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Pop culture obsessives writing for the pop culture obsessed.

Ben H. Winters and Jane Austen: Sense And Sensibility And Sea Monsters

Some might think there’s no need to answer the question “What would Pride And Prejudice be like if it took place in an England beset by the undead?” Luckily, Quirk Books disagrees. The imprint’s Pride And Prejudice And Zombies became a bestseller, thanks to Internet buzz and favorable reviews (including one in The A.V. Club). Naturally, every derivative idea deserves a sequel, or a whole slew of them, so Quirk commissioned Ben H. Winters to punch up Jane Austen’s Sense And Sensibility with man-eating beasts from the briny deep. And once again, to the consternation of purists everywhere, the result is sheer delight. Winters takes an aggressive approach to transforming his assigned text into horror; super-intelligent narwhals and marauding kraken appear on nearly every page of his mash-up, as opposed to the delicate sprinkling of zombies in the previous work. Yet instead of destroying the integrity of Austen’s subtle romance, Winters’ mysterious chanting natives, sea-witch curses, and undersea habitats move the story into a gothic realm, where a miasma of apocalyptic foreboding hangs over Elinor Dashwood’s hopes for her family and fear that happiness is not her fate.


In Winters’ version, the Dashwoods—eldest daughter Elinor, romantic middle child Marianne, the youngest, Margaret, and their mother—take up residence on Pestilent Isle, which, although situated on a coastline terrorized by giant ravenous sea creatures produced by some unknown alteration years ago, is protected by the scholarship and derring-do of Sir John Middleton. While Elinor nurtures a secret love for the taciturn Edward Ferrars, Marianne falls head-over-heels for the dashing Willoughby, who rescues her not from the effects of a sudden rain shower, but from a malevolent octopus that attaches itself to her face when she foolishly leans too close to a small stream. But after the girls’ hopes are dashed by their erstwhile beaus’ precipitous departures from the archipelago, they drown their sorrows in the tony society of Sub-Marine Station Beta, a marvelous dome built four miles below the ocean’s surface, where scientists genetically alter humans to better equip them for the fight against fishkind, and temporary residents pilot gondolas along indoor streams to leave calling cards painted on hermit-crab shells. Elinor befriends lovesick Colonel Brandon, whose attachment to Marianne is rendered tragic by the squid-like tentacles that squirm on the lower half of his face. Meanwhile, letters from home reveal that Margaret is increasingly unhinged by the sight of steam rising from a nearby hill and the sound of demonic gibberish on the wind, and Elinor suffers from headache-inducing visions of a pentagram, especially in the presence of her rival for Edward’s affections, Lucy Steele.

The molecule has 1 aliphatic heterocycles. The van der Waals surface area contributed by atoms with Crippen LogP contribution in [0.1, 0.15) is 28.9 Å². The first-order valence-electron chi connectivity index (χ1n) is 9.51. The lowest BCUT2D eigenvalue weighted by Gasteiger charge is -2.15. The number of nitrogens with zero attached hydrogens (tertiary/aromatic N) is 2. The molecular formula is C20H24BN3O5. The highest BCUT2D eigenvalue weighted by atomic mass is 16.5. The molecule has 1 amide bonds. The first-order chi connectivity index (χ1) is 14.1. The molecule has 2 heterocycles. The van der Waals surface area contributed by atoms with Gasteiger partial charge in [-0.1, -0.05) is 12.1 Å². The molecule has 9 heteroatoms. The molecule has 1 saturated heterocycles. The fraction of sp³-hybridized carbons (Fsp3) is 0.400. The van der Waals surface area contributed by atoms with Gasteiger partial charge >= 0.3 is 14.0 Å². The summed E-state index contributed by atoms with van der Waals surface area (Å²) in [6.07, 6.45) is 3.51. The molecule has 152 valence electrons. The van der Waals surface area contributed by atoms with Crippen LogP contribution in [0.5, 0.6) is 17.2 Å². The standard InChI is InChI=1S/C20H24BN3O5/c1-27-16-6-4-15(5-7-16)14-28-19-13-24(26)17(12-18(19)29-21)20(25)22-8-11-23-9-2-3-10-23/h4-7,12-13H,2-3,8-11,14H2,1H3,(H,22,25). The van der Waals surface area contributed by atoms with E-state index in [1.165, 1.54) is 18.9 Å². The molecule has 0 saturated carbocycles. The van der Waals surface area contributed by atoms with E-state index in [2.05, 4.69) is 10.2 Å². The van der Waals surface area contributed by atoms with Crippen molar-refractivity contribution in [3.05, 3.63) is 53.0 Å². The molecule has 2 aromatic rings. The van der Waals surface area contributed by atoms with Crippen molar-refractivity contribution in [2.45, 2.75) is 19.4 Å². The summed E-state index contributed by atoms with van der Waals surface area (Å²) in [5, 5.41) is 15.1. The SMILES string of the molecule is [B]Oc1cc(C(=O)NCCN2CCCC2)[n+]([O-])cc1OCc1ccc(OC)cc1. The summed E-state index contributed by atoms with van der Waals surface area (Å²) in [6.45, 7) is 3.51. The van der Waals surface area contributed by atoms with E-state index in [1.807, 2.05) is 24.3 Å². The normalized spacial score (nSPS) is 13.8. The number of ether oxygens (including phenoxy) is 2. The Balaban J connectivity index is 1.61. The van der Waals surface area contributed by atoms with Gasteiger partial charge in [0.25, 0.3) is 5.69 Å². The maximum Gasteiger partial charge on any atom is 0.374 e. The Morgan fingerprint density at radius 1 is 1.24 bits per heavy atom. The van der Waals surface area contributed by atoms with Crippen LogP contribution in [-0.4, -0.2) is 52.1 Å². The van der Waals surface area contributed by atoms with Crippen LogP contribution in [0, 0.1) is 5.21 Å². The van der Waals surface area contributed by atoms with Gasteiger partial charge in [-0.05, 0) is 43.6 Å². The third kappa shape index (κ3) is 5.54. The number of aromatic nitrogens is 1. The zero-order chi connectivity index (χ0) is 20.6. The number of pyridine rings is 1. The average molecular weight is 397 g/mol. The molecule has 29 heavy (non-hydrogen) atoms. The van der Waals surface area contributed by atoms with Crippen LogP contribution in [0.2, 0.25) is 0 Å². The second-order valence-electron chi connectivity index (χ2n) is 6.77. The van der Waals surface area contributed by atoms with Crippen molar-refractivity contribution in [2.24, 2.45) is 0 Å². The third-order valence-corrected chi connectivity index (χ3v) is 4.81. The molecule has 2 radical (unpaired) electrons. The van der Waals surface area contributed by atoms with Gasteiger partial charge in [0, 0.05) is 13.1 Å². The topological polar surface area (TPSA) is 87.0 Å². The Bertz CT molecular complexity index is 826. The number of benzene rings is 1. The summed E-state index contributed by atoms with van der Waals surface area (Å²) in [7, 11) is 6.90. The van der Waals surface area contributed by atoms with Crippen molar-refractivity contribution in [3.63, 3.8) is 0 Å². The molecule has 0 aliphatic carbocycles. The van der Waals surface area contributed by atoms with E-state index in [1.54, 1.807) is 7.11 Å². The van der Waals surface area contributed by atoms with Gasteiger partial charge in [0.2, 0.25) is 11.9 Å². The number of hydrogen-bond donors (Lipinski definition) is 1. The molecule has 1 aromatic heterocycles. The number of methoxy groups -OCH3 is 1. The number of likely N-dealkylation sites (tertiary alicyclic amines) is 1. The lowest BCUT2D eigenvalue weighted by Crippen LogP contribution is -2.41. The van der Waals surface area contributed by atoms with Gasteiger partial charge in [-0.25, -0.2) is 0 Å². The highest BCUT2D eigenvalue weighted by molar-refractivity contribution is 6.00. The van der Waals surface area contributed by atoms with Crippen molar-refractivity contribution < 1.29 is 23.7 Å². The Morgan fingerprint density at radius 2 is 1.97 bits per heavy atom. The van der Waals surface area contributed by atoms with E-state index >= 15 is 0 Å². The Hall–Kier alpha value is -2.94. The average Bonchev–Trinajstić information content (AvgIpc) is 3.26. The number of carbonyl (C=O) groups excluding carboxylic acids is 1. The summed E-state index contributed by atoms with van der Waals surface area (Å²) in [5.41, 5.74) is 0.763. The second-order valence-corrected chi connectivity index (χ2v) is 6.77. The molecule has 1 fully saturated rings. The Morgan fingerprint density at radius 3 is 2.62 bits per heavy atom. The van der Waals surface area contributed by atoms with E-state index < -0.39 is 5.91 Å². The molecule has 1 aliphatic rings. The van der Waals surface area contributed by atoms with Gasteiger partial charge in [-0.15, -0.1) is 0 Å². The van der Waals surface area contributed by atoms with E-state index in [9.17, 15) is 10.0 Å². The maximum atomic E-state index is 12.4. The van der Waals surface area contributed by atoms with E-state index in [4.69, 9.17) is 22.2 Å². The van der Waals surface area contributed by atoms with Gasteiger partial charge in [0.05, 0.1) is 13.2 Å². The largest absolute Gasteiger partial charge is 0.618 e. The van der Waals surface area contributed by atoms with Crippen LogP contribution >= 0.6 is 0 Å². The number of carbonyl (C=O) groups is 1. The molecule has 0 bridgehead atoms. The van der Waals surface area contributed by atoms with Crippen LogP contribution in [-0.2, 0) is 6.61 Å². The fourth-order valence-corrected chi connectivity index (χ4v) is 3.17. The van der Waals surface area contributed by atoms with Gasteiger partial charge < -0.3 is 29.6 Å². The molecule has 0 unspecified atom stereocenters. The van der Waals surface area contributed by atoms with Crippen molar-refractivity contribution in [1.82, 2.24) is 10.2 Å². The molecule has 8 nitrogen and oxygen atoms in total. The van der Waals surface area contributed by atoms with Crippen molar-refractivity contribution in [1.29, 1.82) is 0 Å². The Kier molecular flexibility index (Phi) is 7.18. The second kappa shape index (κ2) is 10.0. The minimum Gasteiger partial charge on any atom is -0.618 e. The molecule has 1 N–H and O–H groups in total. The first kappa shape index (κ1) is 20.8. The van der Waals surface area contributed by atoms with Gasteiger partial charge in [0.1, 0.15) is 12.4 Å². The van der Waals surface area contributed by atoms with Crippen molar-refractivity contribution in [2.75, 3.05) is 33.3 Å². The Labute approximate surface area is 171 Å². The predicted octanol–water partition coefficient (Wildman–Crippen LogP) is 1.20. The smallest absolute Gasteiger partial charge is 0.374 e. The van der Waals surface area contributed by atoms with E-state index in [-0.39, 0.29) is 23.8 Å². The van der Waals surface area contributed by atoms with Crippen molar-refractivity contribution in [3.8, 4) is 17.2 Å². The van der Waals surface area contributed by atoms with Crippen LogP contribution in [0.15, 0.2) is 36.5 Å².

As in Pride And Prejudice And Zombies, the pastiche works well because it provides alternate motivations for the characters’ actions: Marianne disapproves of Edward because he reads her favorite stories of shipwrecked castaways with too much sangfroid; Mrs. Dashwood suggests that Willoughby’s abrupt departure is due to his treasure-hunting mania, which might have roused a pirate’s ghost to curse him to wander the seven seas. Winters dives into these fantastical scenarios with gusto, inventing long scenes of mayhem and mystery where Sean Grahame-Smith, who adapted Pride And Prejudice, was far more restrained. If Sense And Sensibility And Sea Monsters has a flaw, it’s that Winters tends to throw in the kitchen sink, especially toward the end; steampunk, piracy, and Lovecraftian horror don’t always fit with each other as neatly as each genre might be shoehorned into Austen’s world separately. But there’s no denying the page-turning satisfaction of this welcome sequel, which exceeds Pride And Prejudice And Zombies in cleverness and wit while continuing to pay proper homage to the deep emotions underlying the original text.

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